Air France is pushing aircraft-makers to develop a successor to the Airbus A320 and Boeing 737 and if the carrier's targets and requirements are met it plans to order around 150 aircraft.

The aircraft has to deliver a 25% improvement on fuel burn which means a 15% improvement on the engines, Air France single-aisle fleet director new aircraft and fleet planning department, Henri Hurlin, told delegates today at the Asian Aerospace Congress.

Hurlin also says "we are looking at a bigger aircraft" with variants ranging from 160 to 240 seats and "we need to reduce the passenger loading and disembarking times."

This means "we are looking at a twin-aisle aircraft but we don't want a widebody used as a short-haul aircraft because we don't need the range."

"We were looking at 2012 for replacements but the manufacturers did not respond so we are looking at 2015 to 2016."

On the sidelines of the conference Hurlin told ATI that Air France needs the new aircraft to replace its Airbus A320s starting with those built in the 1990s.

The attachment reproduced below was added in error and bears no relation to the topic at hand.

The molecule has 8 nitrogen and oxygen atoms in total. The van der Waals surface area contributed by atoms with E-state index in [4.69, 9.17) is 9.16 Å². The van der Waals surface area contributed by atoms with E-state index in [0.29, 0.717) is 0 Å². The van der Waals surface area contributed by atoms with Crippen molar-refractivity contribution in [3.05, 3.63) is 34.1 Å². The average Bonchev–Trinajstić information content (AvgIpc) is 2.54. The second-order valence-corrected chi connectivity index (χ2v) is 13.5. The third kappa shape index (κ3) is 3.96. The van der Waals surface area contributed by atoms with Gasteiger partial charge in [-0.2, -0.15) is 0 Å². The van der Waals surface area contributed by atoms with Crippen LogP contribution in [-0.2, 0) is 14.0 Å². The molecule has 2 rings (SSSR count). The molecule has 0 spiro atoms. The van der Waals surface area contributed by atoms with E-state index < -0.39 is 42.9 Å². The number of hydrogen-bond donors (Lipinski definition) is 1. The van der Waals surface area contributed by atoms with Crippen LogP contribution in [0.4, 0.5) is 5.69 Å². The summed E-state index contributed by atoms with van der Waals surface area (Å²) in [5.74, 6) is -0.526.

He says the order would eventually be for 150 aircraft because that is about the number of A320s in the fleet. According to Flightglobal's ACAS database Air France has 151 A320-family aircraft with another 16 on order.

In his speech Hurlin mentioned open-rotor technology as a possible solution. But on the sidelines of the event he says Air France would have to delay the A320 replacement programme until 2020 if it wants open-rotor engine technology.

"The year 2020 is more likely" for open-rotor technology, says Hurlin, adding that there are issues to work through with this technology such as noise and how to mount the engines on the aircraft fuselage.

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Source: Air Transport Intelligence news